Forklift Seat Belt Safety Tips

Header-image-Seat-Belt-Safety-Blog Forklift Seat Belt Safety TipsIf you are old enough to remember riding in a car during the 1960’s through the mid-1980’s you’ll probably remember not being diligent about wearing a seat belt. It wasn’t until 1985 that the NHTSA and the Ad Council began using advertising to promote seat belt use with the Vince and Larry dummies. The commercials showed the realities of what happens to the human body during a wreck while not wearing seat belts.

In 1993, the ‘Click It or Ticket’ program was conceived in North Carolina. This movement slowly caught on and spread through other states across the country. By 2004, all states and territories participated in Click It or Ticket. Seat belts save tens of thousands of lives each year. It is fact that they are effective.

If the importance of seat belts is recognized as the most effective safety feature available today, then why do forklift operators continue to neglect to put them on?

Even one story such as this one found on a CDC report is one too many:

On July 2, 2001, a 17-year-old male warehouse laborer (the victim) was fatally injured when the sit-down type forklift he was operating tipped over and crushed him. The victim apparently lost control of the forklift, which had a load on its forks and the mast fully extended, as he was making a right turn, causing the forklift to tip over 90 degrees onto its left side.

The unrestrained victim was crushed under the extended boom/mast of the forklift. Fire department personnel responded 7 minutes after receiving a 911 call from company personnel and, together with police officers, pulled the victim clear as company employees used two forklifts to lift the forklift from the victim.

The victim was unconscious and bleeding from head injuries. First aid was provided by emergency medical services (EMS) personnel and the victim was transported to an area hospital where he was pronounced dead at 1:35 p.m, approximately 25 minutes after the incident.

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The Purpose of a Forklift Seatbelt

Seat belts are effective in multiple types of accidents in a car. Most of us think of them being helpful if we are involved in a front-end collision.  However, on a forklift, they serve a different purpose. “The number one cause of counterbalanced forklift operators going to the morgue instead of home to supper with their families is tip-over accidents,” states Toyota ProLift. Statistics show that there are an average of 100 accidents each year that involve people losing their lives while working on or around forklifts.  Almost half of those accidents are tip-over accidents.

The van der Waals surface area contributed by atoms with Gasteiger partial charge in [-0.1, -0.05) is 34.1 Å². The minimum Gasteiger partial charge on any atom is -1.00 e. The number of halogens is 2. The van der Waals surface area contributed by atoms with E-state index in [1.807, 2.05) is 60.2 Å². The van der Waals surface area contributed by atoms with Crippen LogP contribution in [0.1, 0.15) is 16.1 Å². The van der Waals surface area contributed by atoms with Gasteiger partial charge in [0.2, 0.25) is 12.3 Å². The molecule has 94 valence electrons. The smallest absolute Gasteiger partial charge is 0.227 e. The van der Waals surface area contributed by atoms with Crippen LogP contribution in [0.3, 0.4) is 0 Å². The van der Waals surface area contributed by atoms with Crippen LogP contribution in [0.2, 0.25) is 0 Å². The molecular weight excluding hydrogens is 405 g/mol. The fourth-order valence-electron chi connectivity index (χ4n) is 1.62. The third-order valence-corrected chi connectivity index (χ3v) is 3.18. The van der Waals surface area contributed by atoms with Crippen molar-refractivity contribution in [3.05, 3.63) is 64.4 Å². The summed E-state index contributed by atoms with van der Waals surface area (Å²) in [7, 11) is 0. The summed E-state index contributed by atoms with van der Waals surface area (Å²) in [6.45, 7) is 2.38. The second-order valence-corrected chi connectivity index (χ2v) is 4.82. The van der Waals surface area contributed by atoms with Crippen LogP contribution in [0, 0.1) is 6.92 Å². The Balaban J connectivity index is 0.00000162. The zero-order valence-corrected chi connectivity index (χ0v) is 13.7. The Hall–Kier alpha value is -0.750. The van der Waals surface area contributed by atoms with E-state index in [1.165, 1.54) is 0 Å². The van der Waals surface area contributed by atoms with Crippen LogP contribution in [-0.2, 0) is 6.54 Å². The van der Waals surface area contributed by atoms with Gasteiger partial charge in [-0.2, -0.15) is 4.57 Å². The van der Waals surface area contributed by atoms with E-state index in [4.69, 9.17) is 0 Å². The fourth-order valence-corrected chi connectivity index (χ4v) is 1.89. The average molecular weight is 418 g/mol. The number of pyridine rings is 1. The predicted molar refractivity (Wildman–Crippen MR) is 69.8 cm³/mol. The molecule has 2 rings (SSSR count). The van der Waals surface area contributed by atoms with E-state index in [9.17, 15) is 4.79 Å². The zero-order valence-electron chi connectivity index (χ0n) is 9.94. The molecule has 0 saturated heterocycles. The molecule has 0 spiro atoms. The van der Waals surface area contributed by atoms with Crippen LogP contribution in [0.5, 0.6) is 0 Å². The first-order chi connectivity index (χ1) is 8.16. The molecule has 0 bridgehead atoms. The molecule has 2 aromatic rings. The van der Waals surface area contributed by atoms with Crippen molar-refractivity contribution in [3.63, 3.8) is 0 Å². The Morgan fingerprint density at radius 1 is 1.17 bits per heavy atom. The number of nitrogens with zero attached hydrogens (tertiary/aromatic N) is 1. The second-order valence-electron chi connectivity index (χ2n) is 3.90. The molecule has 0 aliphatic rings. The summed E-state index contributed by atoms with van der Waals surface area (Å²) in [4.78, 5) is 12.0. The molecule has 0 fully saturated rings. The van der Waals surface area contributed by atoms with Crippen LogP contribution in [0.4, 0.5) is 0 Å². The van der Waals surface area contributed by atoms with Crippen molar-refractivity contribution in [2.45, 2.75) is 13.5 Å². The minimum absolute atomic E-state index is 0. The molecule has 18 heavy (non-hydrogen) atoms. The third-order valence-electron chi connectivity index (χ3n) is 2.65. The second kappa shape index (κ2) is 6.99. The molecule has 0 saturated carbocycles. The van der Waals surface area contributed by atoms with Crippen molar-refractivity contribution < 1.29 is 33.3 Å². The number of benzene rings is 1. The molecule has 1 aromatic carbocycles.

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In a car, the seatbelt keeps the driver and passengers from going forward in the event of a front end collision.  On a forklift, the seat belt keeps the operator in the seat in case of a tip-over.  It’s human nature to want to ‘jump’ in the event of a tip-over, and more than likely, you’ll jump in direction of the tip.  However, once the forklift begins to tip you cannot get away from the machine fast enough to avoid being injured.

Why don’t forklift operators wear seat belts?

There are several different reasons as to why forklift operators do not wear seat belts while operating a forklift. Material Handling and Logistics compares it to the transformation a driver takes on when operating a car. “An interesting transformation happens when someone gets into a car. The vehicle becomes a suit of armor and the occupant becomes a warrior.”

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Unfortunately, this warrior mentality also exists in the warehouse “where forklifts become industrial-strength suits of armor in the minds of poorly trained operators.” (MH&L)  David Hoover of Forklift Training System wrote, “Many don’t realize the power they wield when using forklifts or how deadly even a bump to a person can be. Seat belt use is better at big companies these days, but small to mid-size companies it is enforced much less. If you have the belt on and tip over, you live 99.9% of the time, if not you may get severely injured or killed.”

Forklifts can average around 9,000 lbs. As strong drivers think they are, 9,000 lbs is not a weight they can even begin to compete with. No amount of training or machine maintenance will ever eliminate the risk of industrial accidents, but the death and injuries from tip-overs can be avoided by simply taking a moment to put on a seat belt.

Forklift injuries can be life altering for not only you but for your friends and family. A couple of seconds is all it takes.  It’s worth it. Buckle up.

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Vick KumarForklift Seat Belt Safety Tips